I came across a saying that "I should have burned this place down when I had a chance".

Why don't they use "burned down this place"?

Are these two clusters the same?


2 Answers 2


In your context the two phrases mean the same, it's just a matter of choice by the writer / speaker. This is an example of English having a somewhat flexible word order.
Note that you could substitute "whilst" for "when" with little change in meaning except "whilst" implies an ongoing period of time (whilst I was employed / studied / stayed there) and "when" is more like a single period of time (minute, hour, day, visit).

  • Why not "while"? Commented Apr 20 at 15:40
  • @KateBunting Yes, that works as well. Commented Apr 20 at 23:29

English has phrasal verbs that are separable and others that are non-seperable.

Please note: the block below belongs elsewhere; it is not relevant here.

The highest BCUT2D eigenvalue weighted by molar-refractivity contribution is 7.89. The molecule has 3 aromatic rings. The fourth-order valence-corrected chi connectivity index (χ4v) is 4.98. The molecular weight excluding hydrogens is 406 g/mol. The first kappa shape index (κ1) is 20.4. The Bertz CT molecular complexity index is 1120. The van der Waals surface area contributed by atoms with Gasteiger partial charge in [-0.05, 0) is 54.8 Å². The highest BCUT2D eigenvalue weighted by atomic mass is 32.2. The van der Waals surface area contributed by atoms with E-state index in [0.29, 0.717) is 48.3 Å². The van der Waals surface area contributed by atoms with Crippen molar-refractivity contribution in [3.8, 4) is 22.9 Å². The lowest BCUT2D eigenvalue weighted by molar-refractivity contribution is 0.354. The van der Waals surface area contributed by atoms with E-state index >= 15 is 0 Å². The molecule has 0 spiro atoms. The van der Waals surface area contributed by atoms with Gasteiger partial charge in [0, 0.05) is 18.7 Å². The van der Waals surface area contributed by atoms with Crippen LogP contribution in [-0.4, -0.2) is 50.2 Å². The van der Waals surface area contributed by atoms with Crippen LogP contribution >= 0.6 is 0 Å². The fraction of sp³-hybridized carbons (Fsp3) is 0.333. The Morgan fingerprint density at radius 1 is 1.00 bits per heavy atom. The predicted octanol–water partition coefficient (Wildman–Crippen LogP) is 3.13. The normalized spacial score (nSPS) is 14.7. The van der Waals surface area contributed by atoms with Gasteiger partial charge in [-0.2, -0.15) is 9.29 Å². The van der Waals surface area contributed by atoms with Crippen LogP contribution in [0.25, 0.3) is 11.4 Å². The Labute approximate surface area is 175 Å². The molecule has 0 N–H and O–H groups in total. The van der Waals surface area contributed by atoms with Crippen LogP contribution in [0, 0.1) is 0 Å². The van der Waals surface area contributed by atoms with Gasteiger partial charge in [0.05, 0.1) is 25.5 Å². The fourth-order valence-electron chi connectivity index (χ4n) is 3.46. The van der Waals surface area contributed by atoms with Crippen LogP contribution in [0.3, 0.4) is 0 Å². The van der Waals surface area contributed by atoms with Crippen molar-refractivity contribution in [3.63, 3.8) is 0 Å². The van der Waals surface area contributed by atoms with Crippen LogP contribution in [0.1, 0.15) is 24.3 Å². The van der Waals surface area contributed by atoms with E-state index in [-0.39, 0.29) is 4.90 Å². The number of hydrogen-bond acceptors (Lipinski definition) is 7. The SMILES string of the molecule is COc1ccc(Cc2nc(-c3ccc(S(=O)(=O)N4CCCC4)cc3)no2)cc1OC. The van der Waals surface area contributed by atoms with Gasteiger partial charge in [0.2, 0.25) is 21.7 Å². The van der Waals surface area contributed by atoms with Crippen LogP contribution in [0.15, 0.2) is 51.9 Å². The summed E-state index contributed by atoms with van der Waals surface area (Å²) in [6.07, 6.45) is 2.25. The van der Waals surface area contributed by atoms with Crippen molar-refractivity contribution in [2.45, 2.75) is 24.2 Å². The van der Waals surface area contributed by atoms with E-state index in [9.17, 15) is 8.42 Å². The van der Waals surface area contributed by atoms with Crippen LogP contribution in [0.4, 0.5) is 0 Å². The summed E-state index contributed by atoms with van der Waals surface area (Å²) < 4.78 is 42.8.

See the explanation and examples at British Council grammar

For example: burn down is seperable

burn the house down
burn down the house
With the pronoun: burn it down

  • More to the point, tt's optionally separable. There are one or two transitive multi-word verbs that are obligatorily separable. Commented Apr 20 at 15:18
  • @EdwinAshworth I think I made that clear: burn the house down versus burn down the house. I also said there were separable and non-separables ones.
    – Lambie
    Commented Apr 21 at 14:34

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